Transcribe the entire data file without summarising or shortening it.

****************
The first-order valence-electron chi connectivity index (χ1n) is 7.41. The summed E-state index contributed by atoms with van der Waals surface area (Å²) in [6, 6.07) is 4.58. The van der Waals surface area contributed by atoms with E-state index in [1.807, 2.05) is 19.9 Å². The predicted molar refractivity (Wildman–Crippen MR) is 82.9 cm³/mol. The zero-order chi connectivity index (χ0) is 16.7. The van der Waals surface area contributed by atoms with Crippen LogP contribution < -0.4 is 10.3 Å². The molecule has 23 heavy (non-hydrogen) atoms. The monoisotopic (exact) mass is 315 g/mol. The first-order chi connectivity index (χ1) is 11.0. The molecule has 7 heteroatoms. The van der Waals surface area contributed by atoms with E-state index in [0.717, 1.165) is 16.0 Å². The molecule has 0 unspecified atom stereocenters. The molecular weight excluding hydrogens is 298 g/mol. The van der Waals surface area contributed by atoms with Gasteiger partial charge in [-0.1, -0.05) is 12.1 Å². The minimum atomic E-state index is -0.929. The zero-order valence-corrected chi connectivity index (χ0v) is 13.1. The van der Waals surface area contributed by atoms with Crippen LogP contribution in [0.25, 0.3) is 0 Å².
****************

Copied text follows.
The first-order valence-electron chi connectivity index (χ1n) is 7.41. The summed E-state index contributed by atoms with van der Waals surface area (Å²) in [6, 6.07) is 4.58. The van der Waals surface area contributed by atoms with E-state index in [1.807, 2.05) is 19.9 Å². The predicted molar refractivity (Wildman–Crippen MR) is 82.9 cm³/mol. The zero-order chi connectivity index (χ0) is 16.7. The van der Waals surface area contributed by atoms with Crippen LogP contribution < -0.4 is 10.3 Å². The molecule has 23 heavy (non-hydrogen) atoms. The monoisotopic (exact) mass is 315 g/mol. The first-order chi connectivity index (χ1) is 11.0. The molecule has 7 heteroatoms. The van der Waals surface area contributed by atoms with E-state index in [0.717, 1.165) is 16.0 Å². The molecule has 0 unspecified atom stereocenters. The molecular weight excluding hydrogens is 298 g/mol. The van der Waals surface area contributed by atoms with Gasteiger partial charge in [-0.1, -0.05) is 12.1 Å². The minimum atomic E-state index is -0.929. The zero-order valence-corrected chi connectivity index (χ0v) is 13.1. The van der Waals surface area contributed by atoms with Crippen LogP contribution in [0.25, 0.3) is 0 Å².